During his long reign, some compared Mugabe to Adolf Hitler, a comparison he accepted with pride, saying, “I am still the Hitler of the time. This Hitler has only one objective, justice for his own people, sovereignty for his people, recognition of the independence of his people. If that is Hitler, then let me be a Hitler tenfold.”
As a self-proclaimed communist and socialist, Mugabe installed a socialist experiment in Zimbabwe. His most notorious economic policy was “land reform.” Mugabe’s government, in the name of racial justice and to right historical wrongs, insisted that black Zimbabweans could only obtain equal share of land through a “land reform.”
So his government passed laws allowing landless black Zimbabweans to expropriate land from white farmers without compensation, and to occupy commercial farmland. The law stipulated that Great Britain should pay reparations for the land taken from the African people during its colonial rule. Women and rival tribes who backed Mugabe’s political opponents weren’t allowed to benefit from the “land reform.”
Government-backed ZANU militias were at the forefront to enforce the “land reform” with violence because Mugabe told them, “Our party must continue to strike fear in the heart of the white man, our real enemy.” The Human Rights Watch documented the widespread human rights violations these militias carried out.
Socialism Tanked Zimbabwe’s Economy
Besides the human cost, the economic impact of the “land reform” was disastrous. Before “land reform,” Zimbabwe was nicknamed the “breadbasket” of Africa. Agriculture products were 40 percent of the country’s exports, and the agriculture industry was the country’s largest employer.
Then “land reform” forced experienced white farmers to run away, leaving much land unattended. Inexperienced new land owners didn’t know how to grow crops. Agriculture production rapidly declined. Instead of exporting produces, Zimbabweans couldn’t feed themselves. Now, more than 60 percent of them rely on foreign food aid for basic survival.
The rest of the economy fell along with the agriculture industry: Banks closed, factories shut down, and the unemployment rate skyrocketed. Zimbabwe’s gross domestic product per capita dropped from $1,105 in 1980 (the beginning of Mugabe’s reign) to $397 in 2007. Average life expectancy dropped from 60 years in 1980 to 46 in 2007, the lowest in the world.
The Mugabe government responded to its economic woes by printing money. Its inflation rate reached 500 billion percent. Shortage of food, water, and electricity were common. Zimbabwe also experienced unprecedented health crises. About 3 million Zimbabweans (roughly a quarter of the population) fled the country. Of course, Mugabe blamed the West, the same West that has been sending millions of dollars in aid.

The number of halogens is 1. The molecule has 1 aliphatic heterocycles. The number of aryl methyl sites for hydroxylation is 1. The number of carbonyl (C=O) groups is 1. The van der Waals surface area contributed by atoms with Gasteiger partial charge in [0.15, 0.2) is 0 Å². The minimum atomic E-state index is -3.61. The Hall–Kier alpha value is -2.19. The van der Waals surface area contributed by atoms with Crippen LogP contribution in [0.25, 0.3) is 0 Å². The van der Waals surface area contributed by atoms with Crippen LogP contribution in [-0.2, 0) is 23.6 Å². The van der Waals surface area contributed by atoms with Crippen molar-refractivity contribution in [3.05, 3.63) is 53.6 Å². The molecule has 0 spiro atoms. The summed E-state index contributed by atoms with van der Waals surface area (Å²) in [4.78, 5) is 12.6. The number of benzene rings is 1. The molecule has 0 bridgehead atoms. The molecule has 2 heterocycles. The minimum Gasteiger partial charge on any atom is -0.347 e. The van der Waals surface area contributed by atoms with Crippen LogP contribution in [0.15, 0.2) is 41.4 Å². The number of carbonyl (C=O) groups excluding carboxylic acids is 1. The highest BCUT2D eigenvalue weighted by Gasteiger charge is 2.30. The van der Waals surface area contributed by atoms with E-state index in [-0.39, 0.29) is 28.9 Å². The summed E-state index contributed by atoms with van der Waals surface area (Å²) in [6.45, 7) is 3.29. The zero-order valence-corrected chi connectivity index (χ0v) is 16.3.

While his countrymen lived impoverished and destitute, Mugabe enriched himself, his family, and his cronies. His personal wealth is estimated to have exceeded U.S.$1 billion, including a $5 million mansion in Hong Kong. His second wife, Grace Mugabe, is even known as “Gucci Grace” because of her impossible-to-satisfy appetite for expensive European luxuries.
Socialism Has Failed Everywhere It’s Been Tried
The misery Zimbaweans experienced isn’t new or unique. Anyone who has lived under Mao’s China, Castro’s Cuba, Kim’s North Korea, and Maduro’s Venezuela can tell you they shared similar life experiences. Mugabe wasn’t the only charismatic socialist who ruined a country and the lives of millions. Socialism has failed everywhere and every time.
Despite socialism’s terrible record, it seems it always finds a charismatic spokesperson, whether they are old and “wise” or young and cute, trying to convince the rest of us to give socialism another try and promising the outcome will be different this time because the wisest leaders in history have finally arrived and are in charge to take care of us.
Mugabe’s life should remind us not to be fooled by someone who promises to give us everything and to better our lives in every way. C.S. Lewis warned that “a tyranny sincerely exercised for the good of its victims may be the most oppressive. … Those who torment us for our own good will torment us without end, for they do so with the approval of their own conscience. They may be more likely to go to Heaven yet at the same time likelier to make a Hell of earth.”
Mugabe certainly turned a once-prosperous country into a hell on Earth. Let’s not give any socialist in our country any chance to ruin our lives.